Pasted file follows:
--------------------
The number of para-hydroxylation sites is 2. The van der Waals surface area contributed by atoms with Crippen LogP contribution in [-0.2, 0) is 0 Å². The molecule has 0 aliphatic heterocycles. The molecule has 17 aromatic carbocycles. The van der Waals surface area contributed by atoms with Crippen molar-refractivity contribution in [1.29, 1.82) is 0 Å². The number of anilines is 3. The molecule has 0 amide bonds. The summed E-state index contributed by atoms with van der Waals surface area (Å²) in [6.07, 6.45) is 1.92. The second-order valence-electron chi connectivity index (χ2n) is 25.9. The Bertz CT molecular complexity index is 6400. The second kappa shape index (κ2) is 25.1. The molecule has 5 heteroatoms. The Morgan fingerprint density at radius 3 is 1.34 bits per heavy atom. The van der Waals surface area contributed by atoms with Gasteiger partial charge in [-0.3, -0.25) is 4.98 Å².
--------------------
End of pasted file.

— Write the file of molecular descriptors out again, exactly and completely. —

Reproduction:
The number of para-hydroxylation sites is 2. The van der Waals surface area contributed by atoms with Crippen LogP contribution in [-0.2, 0) is 0 Å². The molecule has 0 aliphatic heterocycles. The molecule has 17 aromatic carbocycles. The van der Waals surface area contributed by atoms with Crippen molar-refractivity contribution in [1.29, 1.82) is 0 Å². The number of anilines is 3. The molecule has 0 amide bonds. The summed E-state index contributed by atoms with van der Waals surface area (Å²) in [6.07, 6.45) is 1.92. The second-order valence-electron chi connectivity index (χ2n) is 25.9. The Bertz CT molecular complexity index is 6400. The second kappa shape index (κ2) is 25.1. The molecule has 5 heteroatoms. The Morgan fingerprint density at radius 3 is 1.34 bits per heavy atom. The van der Waals surface area contributed by atoms with Gasteiger partial charge in [-0.3, -0.25) is 4.98 Å².